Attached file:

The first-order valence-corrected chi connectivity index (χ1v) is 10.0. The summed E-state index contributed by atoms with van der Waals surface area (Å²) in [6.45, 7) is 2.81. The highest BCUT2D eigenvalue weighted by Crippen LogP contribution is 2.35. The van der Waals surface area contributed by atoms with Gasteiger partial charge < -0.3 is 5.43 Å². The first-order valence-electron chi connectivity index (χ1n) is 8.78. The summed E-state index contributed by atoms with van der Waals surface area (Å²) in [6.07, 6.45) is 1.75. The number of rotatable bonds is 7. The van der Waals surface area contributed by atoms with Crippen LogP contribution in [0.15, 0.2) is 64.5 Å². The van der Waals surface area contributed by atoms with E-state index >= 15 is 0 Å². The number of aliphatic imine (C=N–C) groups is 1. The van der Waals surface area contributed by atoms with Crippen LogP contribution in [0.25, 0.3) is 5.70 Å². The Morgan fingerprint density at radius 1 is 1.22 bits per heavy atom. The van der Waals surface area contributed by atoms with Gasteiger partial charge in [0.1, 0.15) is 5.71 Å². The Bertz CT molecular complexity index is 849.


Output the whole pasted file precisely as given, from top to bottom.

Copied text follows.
The first-order valence-corrected chi connectivity index (χ1v) is 10.0. The summed E-state index contributed by atoms with van der Waals surface area (Å²) in [6.45, 7) is 2.81. The highest BCUT2D eigenvalue weighted by Crippen LogP contribution is 2.35. The van der Waals surface area contributed by atoms with Gasteiger partial charge < -0.3 is 5.43 Å². The first-order valence-electron chi connectivity index (χ1n) is 8.78. The summed E-state index contributed by atoms with van der Waals surface area (Å²) in [6.07, 6.45) is 1.75. The number of rotatable bonds is 7. The van der Waals surface area contributed by atoms with Crippen LogP contribution in [0.15, 0.2) is 64.5 Å². The van der Waals surface area contributed by atoms with E-state index >= 15 is 0 Å². The number of aliphatic imine (C=N–C) groups is 1. The van der Waals surface area contributed by atoms with Crippen LogP contribution in [0.25, 0.3) is 5.70 Å². The Morgan fingerprint density at radius 1 is 1.22 bits per heavy atom. The van der Waals surface area contributed by atoms with Gasteiger partial charge in [0.1, 0.15) is 5.71 Å². The Bertz CT molecular complexity index is 849.